Re: [tech-privileged] hypervisor extension: seL4 experience and feedback
Andy Glew Si5
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As Andy already pointed out, the RDINSTRET could be quite useful for other purposes as well (e.g., record-and-reply or redundant execution). Would it be possible to add a filter or mask so that user-mode or kernel-mode retired instructions could be counted separately?
I like the filter/mask idea, as I will explain below, but I think it belongs more to generic performance event counters, not RDINSTRET or RDCYCLE. I think those instructions should do one thing and one thing well. If they can be configured, then it will be harder to use them locally, e.g. in a library, without knowledge of the global setting.
As for filtering of generic performance counters:
x86 EMON has generic filtering:
Therefore you count cache misses, instructions retired, instruction speculatively decoded, etc. etc. user/kernel/hypervisor/any.
Note: “instructions retired” vs “speculative instructions” is not generic, since there are many possible places where one can count speculative instructions. Similarly speculative cache misses.
These are all great things, great for performance analysis. But there are never enough performance counters to count everything in one pass. So they need to be managed globally. Which, as Jack Dennis (static dataflow guy) says “violates software engineering modularity”.
Providing fixed well-characterized definitions of RDCYCLE and RDINSTRET allows at least these events to be used locally, e.g. for usage aware algorithms, within functions and classes. Without having to mess with a global management infrastructure.
See my responses inline below.
On Thu, 2020-02-27 at 13:54 -0800, John Hauser wrote:
> Hi Gernot and Yanyan,
> It's been a couple of months since you first sent (Dec. 4) your
> document reporting your experience adapting the seL4 microkernel to
> draft 0.4 of the RISC-V hypervisor extension, with some questions
> about the then-current 0.5 draft. I earlier responded in detail to
> your feedback from sections 4 and 5 of your document. I'd like to
> respond finally to a couple remaining issues raised in sections 6 and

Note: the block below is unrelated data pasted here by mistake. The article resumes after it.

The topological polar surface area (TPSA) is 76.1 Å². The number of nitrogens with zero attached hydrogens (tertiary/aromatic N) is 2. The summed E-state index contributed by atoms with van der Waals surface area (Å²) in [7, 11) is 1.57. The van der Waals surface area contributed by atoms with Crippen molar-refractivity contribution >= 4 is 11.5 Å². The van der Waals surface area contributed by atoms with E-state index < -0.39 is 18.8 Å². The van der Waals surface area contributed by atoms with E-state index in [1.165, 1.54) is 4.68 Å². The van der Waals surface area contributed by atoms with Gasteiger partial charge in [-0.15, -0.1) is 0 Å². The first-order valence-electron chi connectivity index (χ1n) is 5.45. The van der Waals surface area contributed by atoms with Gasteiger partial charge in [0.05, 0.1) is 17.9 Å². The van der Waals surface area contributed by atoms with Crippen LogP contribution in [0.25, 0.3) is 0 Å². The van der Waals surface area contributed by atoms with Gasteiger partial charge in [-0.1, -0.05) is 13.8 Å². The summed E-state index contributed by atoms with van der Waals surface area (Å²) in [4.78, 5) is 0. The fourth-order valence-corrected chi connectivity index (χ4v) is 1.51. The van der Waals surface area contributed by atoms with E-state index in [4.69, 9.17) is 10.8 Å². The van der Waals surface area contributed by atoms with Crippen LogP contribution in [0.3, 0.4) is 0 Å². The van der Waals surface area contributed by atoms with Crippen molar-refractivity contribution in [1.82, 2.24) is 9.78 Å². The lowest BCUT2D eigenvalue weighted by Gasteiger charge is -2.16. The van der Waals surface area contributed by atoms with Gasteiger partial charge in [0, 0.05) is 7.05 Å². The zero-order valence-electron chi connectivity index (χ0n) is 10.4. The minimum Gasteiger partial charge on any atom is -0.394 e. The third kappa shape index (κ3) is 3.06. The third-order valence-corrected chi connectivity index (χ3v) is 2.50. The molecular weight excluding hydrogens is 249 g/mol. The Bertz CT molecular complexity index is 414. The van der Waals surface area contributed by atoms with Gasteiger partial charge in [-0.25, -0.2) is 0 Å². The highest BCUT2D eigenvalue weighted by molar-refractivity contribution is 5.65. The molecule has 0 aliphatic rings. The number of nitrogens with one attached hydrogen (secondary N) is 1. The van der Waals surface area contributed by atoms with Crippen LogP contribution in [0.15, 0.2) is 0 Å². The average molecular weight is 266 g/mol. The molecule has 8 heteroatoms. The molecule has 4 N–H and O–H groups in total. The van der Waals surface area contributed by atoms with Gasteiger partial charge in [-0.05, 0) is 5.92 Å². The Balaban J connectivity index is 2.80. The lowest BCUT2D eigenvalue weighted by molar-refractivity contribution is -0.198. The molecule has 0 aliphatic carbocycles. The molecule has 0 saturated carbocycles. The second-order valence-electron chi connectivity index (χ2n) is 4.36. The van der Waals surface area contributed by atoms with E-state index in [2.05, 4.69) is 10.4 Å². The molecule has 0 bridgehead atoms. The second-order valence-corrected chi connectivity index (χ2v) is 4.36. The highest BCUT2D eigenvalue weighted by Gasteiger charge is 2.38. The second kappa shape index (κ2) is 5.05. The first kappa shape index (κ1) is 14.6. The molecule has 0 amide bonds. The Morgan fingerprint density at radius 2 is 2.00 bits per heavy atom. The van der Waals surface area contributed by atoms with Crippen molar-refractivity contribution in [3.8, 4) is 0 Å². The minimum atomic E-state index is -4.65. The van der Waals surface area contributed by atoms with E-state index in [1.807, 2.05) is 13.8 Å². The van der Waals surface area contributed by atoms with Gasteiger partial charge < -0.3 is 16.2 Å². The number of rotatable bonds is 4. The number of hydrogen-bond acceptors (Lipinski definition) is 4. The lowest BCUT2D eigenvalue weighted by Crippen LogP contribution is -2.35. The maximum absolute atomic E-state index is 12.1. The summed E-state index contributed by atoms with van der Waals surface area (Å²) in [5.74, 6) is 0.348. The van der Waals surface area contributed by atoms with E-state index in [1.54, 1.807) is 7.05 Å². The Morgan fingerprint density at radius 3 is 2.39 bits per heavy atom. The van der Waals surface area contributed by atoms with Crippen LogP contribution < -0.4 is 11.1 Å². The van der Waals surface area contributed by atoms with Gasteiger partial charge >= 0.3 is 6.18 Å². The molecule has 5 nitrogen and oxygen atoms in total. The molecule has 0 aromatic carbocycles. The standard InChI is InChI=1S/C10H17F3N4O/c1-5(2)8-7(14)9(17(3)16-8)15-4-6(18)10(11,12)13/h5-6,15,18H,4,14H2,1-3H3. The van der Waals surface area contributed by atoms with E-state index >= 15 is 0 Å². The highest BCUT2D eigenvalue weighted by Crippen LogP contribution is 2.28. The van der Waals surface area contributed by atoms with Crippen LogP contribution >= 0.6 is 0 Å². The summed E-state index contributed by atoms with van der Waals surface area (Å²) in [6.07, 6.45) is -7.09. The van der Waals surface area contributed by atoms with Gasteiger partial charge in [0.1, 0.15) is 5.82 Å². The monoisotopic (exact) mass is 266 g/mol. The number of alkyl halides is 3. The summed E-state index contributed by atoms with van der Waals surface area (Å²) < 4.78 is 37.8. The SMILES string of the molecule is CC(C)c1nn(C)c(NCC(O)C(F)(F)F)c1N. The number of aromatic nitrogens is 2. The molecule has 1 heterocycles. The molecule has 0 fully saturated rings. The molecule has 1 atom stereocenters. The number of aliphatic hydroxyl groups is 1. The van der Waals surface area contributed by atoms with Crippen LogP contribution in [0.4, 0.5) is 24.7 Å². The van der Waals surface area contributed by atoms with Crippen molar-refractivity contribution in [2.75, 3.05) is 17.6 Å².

Thanks very much for your installments, which clarify things and help us to understand the extension.
> > Q6: How are the two instructions, RDCYCLE and RDINSTRET, treated by
> > the hypervisor extension? Are they going to return the cycles
> > consumed and instructions retired by the current running VM only?
> Without additional "delta" registers like RDTIME's htimedelta, the
> expectation currently is that bits CY and IR in hcounteren for the
> cycle and instret counters will normally be set to zero. The
> hypervisor thus gets to emulate these counters for the virtual
> machine, adjusting the global cycle and instret counts as necessary.
So, it is expected that the instructions return the cycles consumed and instructions retired by the calling VM. However, it is up to the hypervisor to decide the accuracy of the values returned.
> It's perfectly reasonable to question whether emulating the cycle and
> instret counters will be too expensive in practice. The official line
> for now is that emulation should be tolerable. RDCYCLE and RDINSTRET
> are expected to be used only for performance measurements, and should
> not be executed too frequently.
I agree that the trap-and-emulate will work, and the performance may be acceptable if the registers are accessed infrequently.
As Andy already pointed out, the RDINSTRET could be quite useful for other purposes as well (e.g., record-and-reply or redundant execution).
Would it be possible to add a filter or mask so that user-mode or kernel-mode retired instructions could be counted separately?
A related question is the accuracy of RDINSTRET. Are over-counting or under-counting allowed for certain conditions? What is the degree of freedom an implementation could have to interpret the meaning and accuracy of the RDINSTRET instruction?
> > The v0.5 draft states that the accesses to the VS CSRs in VS-mode
> > cause illegal instructions, so nested virtualization could be built
> > on trap-and-emulate. Similarly, accesses to HS-mode CSRs from the
> > second-level hypervisor also need to be trapped and emulated. This
> > approach naturally raises concerns about the overhead of trapping,
> > decoding, and handling the CSR accesses. As Arm and x86 already
> > added hardware support for nested virtualisation, are we
> > anticipating similar hardware support in RISC-V?
> Additional optional hardware for nested hypervisors is being
> considered. More about this may come out later in 2020 or next year.
> Right now, other components that are needed for a server-class RISC-V
> platform are probably a higher priority.
Good to know that nested virtualisation is being considered. I understand there are higher priority tasks.
> - John Hauser